But, imaginative screenwriters appreciate that they have an enormous resource in the creativity of the orchestration (to borrow from music) of words and phrases. We are fortunate that there are still many versions of classics that make their impact through words, their sounds and power, their evocative excitement.

Take Joker. There are some four-letter exclamations (more in context and character than in so many films) but they do not dominate. In fact, while the audience is caught up in Joaquin Phoenix’s extraordinary performance, Arthur Fleck is quite articulate. In his madness, he has quite a lot to say and says it arrestingly. Joker is a reminder that so many films underplay their use and power of words, underestimate the stimulation of wider vocabulary choice, of metaphor, of phrasing.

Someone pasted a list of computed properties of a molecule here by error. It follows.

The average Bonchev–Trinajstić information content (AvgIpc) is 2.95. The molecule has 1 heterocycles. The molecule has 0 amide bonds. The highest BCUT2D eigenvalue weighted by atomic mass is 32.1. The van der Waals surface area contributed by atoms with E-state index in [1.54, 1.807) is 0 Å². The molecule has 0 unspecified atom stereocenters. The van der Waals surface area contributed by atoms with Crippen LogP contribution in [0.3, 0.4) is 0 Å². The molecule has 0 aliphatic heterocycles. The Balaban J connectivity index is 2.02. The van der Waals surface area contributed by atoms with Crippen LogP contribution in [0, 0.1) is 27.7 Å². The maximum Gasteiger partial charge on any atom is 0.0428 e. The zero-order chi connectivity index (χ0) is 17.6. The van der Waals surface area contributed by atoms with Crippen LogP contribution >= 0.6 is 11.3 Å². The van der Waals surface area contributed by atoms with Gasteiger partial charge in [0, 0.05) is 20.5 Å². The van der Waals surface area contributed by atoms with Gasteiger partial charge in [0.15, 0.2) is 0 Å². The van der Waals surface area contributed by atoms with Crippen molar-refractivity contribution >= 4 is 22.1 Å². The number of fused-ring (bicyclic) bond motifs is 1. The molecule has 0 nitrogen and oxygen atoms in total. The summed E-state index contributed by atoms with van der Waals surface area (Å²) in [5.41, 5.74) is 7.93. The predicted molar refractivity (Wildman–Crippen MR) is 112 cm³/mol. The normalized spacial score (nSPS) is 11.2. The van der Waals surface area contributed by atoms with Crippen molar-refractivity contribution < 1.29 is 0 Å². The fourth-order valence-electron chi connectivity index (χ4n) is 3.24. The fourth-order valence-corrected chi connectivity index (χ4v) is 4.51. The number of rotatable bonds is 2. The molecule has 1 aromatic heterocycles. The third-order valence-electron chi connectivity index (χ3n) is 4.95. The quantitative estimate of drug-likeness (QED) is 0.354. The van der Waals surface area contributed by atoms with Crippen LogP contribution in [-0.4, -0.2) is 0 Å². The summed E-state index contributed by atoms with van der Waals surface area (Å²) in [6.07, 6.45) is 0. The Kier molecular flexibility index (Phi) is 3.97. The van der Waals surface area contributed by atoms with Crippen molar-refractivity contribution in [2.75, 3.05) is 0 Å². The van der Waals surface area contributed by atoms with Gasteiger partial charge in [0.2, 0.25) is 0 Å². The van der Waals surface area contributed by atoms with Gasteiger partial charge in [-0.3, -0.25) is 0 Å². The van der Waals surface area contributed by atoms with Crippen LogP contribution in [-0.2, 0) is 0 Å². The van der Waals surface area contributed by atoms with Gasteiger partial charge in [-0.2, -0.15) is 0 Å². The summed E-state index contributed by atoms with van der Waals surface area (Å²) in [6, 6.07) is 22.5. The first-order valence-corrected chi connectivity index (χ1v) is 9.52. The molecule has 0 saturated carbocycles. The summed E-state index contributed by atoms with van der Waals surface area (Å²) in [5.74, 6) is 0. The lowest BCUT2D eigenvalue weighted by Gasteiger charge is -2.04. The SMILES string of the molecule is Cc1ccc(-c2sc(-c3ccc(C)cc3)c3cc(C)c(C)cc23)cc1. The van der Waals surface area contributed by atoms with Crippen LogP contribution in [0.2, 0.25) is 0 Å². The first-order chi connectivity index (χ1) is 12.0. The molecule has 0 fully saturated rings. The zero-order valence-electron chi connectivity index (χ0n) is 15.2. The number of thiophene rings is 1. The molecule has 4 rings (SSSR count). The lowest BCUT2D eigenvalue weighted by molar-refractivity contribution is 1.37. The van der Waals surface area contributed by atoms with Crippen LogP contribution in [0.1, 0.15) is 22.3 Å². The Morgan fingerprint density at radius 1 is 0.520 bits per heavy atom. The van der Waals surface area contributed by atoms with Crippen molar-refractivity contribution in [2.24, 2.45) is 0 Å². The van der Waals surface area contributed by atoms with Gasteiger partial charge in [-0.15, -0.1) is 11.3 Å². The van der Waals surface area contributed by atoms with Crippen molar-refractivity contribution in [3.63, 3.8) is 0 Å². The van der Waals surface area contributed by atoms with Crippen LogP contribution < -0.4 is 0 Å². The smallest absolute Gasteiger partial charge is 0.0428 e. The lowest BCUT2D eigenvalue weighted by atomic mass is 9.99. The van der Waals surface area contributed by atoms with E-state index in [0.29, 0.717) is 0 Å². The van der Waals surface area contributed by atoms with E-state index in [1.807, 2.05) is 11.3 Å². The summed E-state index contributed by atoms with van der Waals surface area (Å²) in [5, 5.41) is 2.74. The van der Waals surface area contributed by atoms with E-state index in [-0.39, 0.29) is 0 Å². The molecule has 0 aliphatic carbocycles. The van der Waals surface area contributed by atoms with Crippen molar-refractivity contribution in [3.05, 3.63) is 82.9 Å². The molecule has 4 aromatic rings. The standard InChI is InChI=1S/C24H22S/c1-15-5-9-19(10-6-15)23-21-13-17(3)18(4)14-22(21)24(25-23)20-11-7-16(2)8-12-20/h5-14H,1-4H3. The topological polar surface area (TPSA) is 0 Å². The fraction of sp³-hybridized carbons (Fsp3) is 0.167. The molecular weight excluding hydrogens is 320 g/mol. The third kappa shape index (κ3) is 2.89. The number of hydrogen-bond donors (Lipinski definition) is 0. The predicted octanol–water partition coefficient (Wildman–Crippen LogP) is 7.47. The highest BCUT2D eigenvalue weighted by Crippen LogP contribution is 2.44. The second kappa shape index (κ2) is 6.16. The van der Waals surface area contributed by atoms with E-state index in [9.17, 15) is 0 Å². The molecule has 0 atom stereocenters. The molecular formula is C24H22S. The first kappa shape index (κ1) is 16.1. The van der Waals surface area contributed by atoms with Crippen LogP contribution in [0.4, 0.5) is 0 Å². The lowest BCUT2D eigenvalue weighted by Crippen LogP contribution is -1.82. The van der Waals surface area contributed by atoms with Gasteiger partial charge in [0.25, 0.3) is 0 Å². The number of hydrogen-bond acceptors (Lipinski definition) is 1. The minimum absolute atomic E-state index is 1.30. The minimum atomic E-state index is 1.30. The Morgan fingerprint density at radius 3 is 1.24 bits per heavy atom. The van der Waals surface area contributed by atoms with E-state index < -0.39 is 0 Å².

There was excitement in the late 1920s with the introduction of the talkies, a transition from dialogue cards to the human voice, words, intonations, verbal emotional expression. This need not be lost in four-letter lazy alternatives.

Horror:

Get Out

There has been quite a propensity for audiences to like horror films, almost from the beginning of cinema. It came to the fore with German Expressionism (Dr Caligari) at the end of World War I. In the 1930s, universal studios produced classics of Frankenstein, Dracula. At times, some countries banned horror films – and the studios resorted to spoofs. In the 1950s came the British Hammer studios and reworkings of the classics – and beyond. The latter part of the 20th century produced such horror films, and television series, in abundance.